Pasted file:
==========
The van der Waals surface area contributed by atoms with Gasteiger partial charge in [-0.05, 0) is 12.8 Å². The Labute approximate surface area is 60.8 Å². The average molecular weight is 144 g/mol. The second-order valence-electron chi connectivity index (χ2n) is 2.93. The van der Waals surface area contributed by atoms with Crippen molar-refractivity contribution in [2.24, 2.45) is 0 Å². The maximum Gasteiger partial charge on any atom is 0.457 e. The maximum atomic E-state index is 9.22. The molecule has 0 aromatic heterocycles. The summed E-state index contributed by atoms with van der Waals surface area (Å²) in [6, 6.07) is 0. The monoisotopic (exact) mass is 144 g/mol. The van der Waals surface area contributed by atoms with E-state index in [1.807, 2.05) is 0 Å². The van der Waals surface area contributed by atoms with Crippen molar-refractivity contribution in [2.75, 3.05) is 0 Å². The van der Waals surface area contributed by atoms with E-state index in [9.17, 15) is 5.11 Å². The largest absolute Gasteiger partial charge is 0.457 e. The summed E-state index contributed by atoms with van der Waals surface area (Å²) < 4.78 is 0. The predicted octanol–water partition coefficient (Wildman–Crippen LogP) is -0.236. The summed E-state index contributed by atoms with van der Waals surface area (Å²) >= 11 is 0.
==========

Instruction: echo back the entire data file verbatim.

The van der Waals surface area contributed by atoms with Gasteiger partial charge in [-0.05, 0) is 12.8 Å². The Labute approximate surface area is 60.8 Å². The average molecular weight is 144 g/mol. The second-order valence-electron chi connectivity index (χ2n) is 2.93. The van der Waals surface area contributed by atoms with Crippen molar-refractivity contribution in [2.24, 2.45) is 0 Å². The maximum Gasteiger partial charge on any atom is 0.457 e. The maximum atomic E-state index is 9.22. The molecule has 0 aromatic heterocycles. The summed E-state index contributed by atoms with van der Waals surface area (Å²) in [6, 6.07) is 0. The monoisotopic (exact) mass is 144 g/mol. The van der Waals surface area contributed by atoms with E-state index in [1.807, 2.05) is 0 Å². The van der Waals surface area contributed by atoms with Crippen molar-refractivity contribution in [2.75, 3.05) is 0 Å². The van der Waals surface area contributed by atoms with E-state index in [9.17, 15) is 5.11 Å². The largest absolute Gasteiger partial charge is 0.457 e. The summed E-state index contributed by atoms with van der Waals surface area (Å²) < 4.78 is 0. The predicted octanol–water partition coefficient (Wildman–Crippen LogP) is -0.236. The summed E-state index contributed by atoms with van der Waals surface area (Å²) >= 11 is 0.